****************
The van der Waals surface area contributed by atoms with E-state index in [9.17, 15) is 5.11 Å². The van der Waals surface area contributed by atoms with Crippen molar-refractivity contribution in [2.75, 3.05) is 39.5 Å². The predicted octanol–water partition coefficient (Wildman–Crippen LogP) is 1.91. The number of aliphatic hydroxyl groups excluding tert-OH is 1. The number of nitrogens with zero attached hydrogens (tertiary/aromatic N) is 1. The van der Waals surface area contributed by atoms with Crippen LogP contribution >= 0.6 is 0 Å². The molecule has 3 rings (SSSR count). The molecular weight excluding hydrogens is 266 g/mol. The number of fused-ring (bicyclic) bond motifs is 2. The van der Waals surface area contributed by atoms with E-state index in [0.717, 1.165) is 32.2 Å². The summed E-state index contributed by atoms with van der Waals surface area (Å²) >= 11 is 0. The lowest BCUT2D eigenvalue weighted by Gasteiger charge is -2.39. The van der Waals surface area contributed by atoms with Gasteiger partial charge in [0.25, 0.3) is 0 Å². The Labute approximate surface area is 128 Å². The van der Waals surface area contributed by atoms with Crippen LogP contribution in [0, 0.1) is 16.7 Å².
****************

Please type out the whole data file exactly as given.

The van der Waals surface area contributed by atoms with E-state index in [9.17, 15) is 5.11 Å². The van der Waals surface area contributed by atoms with Crippen molar-refractivity contribution in [2.75, 3.05) is 39.5 Å². The predicted octanol–water partition coefficient (Wildman–Crippen LogP) is 1.91. The number of aliphatic hydroxyl groups excluding tert-OH is 1. The number of nitrogens with zero attached hydrogens (tertiary/aromatic N) is 1. The van der Waals surface area contributed by atoms with Crippen LogP contribution >= 0.6 is 0 Å². The molecule has 3 rings (SSSR count). The molecular weight excluding hydrogens is 266 g/mol. The number of fused-ring (bicyclic) bond motifs is 2. The van der Waals surface area contributed by atoms with E-state index in [0.717, 1.165) is 32.2 Å². The summed E-state index contributed by atoms with van der Waals surface area (Å²) >= 11 is 0. The lowest BCUT2D eigenvalue weighted by Gasteiger charge is -2.39. The van der Waals surface area contributed by atoms with Gasteiger partial charge in [0.25, 0.3) is 0 Å². The Labute approximate surface area is 128 Å². The van der Waals surface area contributed by atoms with Crippen LogP contribution in [0, 0.1) is 16.7 Å².